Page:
I do disagree about one thing, though: I definitely didn’t think there was “too much romance” in this book, as the reviewer above said. In fact, I especially loved the fact that Melanie wouldn’t admit to herself that she was actually dating Brody. And if anything, there was too little shown of the romance between William and Ann — but then, Ann was not the point-of-view character.
And I’m not sure what this reviewer had in mind as a possible forgotten plot point. Having thought about it . . . still not sure. I can’t think of anything that struck me that way.
The interaction between all the characters was good, and in particular I loved some of the secondary characters, especially Debbie and her family. My favorite scene was probably the dinner party at Debbie’s house. The discussion about superpowers? That was so funny! (The superpowers are things like “being able to find keys” and “knowing who the phone is going to be for”, and the idea is not just funny, but also completely crucial to the plot.)
I really enjoyed Ann (the shapeshifting sister). I totally believed in her — in how she acted. I could see why Melanie couldn’t accept the risks her sister was taking, but I thought Ann’s decisions were right for her. And Melanie’s were right for her. I love irreconcilable dilemmas, which is exactly what we had here.
In fact, I really appreciated this unique take on shapeshifters, in which being a shifter is actually a pretty terrible thing in lots of ways. It doesn’t give you superstrength and supersenses and supersexiness and a hot temper and a special pack to belong to — it isolates you and messes up your ability to have a normal life and has serious, sometimes very serious, effects on your health. Though in STILL LIFE we start to see a larger shapeshifter community, which I think could be developed into something that would act as a real support system for shapeshifters. Which they could certainly use!
Yet for all that, I honestly preferred the first book. This was a real surprise to me, but it’s true. I preferred Maria to Melanie — or more accurately, I preferred reading about Maria to reading about Melanie. Maybe this was because Maria started off in such a questionable place psychologically and then wound up in such an improved place, so there was a lot of development over the course of the book. Or maybe it was because I liked the more intense, faster-paced plot of the first book. Or maybe it was because . . .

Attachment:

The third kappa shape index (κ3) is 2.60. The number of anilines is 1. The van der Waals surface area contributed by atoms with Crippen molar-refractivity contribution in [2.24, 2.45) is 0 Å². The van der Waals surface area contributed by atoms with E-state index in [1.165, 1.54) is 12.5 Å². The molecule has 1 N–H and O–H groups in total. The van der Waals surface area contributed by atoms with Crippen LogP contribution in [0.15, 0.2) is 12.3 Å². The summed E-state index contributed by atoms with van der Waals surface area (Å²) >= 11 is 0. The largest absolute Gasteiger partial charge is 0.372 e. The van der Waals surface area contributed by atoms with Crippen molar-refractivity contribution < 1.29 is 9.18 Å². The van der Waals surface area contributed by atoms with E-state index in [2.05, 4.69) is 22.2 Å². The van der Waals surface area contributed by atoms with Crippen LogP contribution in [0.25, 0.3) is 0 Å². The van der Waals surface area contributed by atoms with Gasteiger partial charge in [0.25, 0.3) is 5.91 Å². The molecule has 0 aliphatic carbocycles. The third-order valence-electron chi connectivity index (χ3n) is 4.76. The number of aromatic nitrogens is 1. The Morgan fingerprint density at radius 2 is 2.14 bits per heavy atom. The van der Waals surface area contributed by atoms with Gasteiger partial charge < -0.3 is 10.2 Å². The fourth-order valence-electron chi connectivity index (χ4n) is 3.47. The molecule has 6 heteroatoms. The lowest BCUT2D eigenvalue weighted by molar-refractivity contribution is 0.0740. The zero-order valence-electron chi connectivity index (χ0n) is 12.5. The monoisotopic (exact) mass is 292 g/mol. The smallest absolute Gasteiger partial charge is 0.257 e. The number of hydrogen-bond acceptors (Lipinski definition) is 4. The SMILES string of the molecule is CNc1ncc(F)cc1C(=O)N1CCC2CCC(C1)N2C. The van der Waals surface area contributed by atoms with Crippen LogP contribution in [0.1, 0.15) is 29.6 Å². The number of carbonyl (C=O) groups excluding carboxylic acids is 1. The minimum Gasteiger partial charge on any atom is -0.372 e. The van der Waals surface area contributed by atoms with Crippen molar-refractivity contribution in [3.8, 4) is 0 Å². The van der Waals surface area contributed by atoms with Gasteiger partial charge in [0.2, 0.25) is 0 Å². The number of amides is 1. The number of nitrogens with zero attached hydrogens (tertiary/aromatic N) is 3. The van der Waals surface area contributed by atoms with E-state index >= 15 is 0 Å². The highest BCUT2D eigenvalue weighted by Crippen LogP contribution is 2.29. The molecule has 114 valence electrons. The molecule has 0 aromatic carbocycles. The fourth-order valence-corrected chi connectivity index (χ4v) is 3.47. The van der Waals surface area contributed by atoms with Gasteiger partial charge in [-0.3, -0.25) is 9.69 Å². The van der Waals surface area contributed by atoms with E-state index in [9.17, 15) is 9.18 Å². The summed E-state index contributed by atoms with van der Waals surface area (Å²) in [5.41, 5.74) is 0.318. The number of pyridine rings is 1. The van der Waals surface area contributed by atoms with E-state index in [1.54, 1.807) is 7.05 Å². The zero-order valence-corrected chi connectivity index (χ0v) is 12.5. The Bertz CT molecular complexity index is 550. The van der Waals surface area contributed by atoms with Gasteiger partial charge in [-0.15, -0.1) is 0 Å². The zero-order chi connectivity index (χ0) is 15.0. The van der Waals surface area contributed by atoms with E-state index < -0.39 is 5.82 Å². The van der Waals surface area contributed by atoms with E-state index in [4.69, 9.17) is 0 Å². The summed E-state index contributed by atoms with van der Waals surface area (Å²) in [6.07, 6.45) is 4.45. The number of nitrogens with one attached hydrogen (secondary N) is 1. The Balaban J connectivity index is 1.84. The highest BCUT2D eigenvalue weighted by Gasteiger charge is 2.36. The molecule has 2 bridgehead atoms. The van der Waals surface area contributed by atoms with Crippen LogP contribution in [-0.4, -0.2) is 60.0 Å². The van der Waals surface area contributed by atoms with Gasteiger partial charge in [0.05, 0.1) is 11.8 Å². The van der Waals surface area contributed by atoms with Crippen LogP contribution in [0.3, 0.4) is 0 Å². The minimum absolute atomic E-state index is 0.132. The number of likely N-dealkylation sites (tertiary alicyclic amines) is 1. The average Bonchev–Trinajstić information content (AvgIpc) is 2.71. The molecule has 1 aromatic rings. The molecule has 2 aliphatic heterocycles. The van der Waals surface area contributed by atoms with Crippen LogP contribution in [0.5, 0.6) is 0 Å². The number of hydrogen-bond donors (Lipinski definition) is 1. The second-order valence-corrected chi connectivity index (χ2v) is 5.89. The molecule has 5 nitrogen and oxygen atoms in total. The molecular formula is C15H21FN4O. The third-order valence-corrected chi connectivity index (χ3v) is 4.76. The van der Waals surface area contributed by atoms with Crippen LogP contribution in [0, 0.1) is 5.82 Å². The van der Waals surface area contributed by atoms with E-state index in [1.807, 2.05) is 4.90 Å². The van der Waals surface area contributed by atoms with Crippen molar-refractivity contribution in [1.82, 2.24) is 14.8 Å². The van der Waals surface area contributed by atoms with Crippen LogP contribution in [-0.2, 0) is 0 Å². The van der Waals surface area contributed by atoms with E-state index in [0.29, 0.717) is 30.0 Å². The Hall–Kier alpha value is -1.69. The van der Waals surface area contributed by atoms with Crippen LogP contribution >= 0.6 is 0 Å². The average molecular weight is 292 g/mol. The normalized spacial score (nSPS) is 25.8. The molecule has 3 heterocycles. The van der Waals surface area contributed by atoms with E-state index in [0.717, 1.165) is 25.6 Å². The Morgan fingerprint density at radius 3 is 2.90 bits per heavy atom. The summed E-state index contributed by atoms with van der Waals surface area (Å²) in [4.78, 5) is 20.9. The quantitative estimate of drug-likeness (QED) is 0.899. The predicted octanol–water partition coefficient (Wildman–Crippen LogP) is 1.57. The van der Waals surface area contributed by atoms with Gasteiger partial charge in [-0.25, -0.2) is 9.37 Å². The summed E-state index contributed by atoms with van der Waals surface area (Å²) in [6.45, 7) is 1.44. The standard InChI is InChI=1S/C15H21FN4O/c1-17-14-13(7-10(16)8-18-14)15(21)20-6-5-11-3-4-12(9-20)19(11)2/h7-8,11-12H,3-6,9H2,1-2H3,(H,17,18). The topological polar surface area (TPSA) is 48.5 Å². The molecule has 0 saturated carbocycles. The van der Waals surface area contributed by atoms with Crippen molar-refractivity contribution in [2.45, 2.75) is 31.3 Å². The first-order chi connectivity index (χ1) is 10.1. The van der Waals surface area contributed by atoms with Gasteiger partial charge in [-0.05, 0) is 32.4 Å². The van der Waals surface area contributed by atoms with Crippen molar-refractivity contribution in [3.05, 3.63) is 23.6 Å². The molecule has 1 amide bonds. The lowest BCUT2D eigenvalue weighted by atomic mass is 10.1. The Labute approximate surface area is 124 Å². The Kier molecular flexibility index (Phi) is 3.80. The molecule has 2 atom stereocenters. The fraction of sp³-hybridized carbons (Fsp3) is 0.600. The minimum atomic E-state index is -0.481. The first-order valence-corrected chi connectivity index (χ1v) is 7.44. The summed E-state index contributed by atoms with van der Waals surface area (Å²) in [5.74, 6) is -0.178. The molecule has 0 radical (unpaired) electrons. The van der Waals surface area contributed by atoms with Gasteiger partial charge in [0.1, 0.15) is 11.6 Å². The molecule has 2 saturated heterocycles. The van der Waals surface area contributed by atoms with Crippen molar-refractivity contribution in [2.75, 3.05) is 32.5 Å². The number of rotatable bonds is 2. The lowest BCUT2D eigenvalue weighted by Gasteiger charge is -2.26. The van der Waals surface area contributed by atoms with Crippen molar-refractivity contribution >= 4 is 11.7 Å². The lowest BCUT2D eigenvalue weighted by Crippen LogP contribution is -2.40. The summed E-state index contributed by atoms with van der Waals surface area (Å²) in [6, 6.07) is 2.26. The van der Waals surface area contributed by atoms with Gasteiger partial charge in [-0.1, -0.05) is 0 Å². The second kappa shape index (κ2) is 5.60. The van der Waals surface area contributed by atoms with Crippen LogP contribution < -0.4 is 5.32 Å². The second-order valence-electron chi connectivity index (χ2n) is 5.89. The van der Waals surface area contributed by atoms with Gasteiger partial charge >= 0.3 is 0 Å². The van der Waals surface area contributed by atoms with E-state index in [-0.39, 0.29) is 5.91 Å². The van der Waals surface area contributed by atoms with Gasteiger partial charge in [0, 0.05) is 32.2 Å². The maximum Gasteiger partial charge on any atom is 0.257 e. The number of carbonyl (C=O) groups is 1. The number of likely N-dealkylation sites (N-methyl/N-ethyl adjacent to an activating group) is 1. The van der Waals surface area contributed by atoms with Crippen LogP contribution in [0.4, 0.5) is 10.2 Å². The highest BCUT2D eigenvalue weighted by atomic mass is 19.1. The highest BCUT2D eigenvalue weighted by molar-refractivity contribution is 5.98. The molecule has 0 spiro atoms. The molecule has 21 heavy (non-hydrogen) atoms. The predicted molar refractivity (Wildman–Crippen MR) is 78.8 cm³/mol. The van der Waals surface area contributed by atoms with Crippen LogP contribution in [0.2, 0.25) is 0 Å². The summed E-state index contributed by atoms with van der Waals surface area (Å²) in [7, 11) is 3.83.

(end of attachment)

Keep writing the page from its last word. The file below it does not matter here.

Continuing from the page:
Okay, the subplot in STILL LIFE? The one where Janet is the pov protagonist, in a plotline only tangentially related to Melanie’s plotline? Janet goes into science, see, and studies shifters scientifically. And that is a problem for me.
See, it’s not just that I know a good bit more than average about canine structure and function; I also know quite a bit about genetics. For me — and I know this won’t be a problem for most readers — reading about the “science” in this story was as painful as looking at the dog on the cover. As a public service, let me suggest that the following terms should never be used by anybody who doesn’t know anything about genetics:
“Dominant”. The word already has a specific meaning in genetics, and this wasn’t it. This makes the third completely different wrong way that I’ve seen this word used in the context of genetics — people also often use it to mean “common in the population” and dog breeders use it to mean “homozygous”, and everyone should cut that out and look up the actual real meaning. Or just not use the word.
“Gene”. Genes absolutely do not and cannot work in any way similar to that depicted in the story. Please don’t use a pseudogenetic explanation for anything magical. It’s painful to those of us who do know how genes work.
On the other hand, it is perfectly fine to say that someone has discovered a previously unknown magical factor in a blood sample. It’s fine to say that this magical factor can get transferred to normal blood via a transfusion, and then proliferate through the normal blood so that the shapeshifter character of the blood overwhelms the normal character of the normal blood. That wouldn’t throw me out of the story.
But, with the appalling state of science education in this country, I doubt very many people are going to have trouble with the (pretty tiny) amount of fake science in this story.
Okay! “Science” aside, I do plan to get the third book, whenever it comes out. I am longing to know how things are going to work out for Dante and Maria and their extended family, which now in a certain sense even includes Melanie. And! I STILL think Caroline has evil mind control powers. I hope we eventually find out what is going on between her and Grant!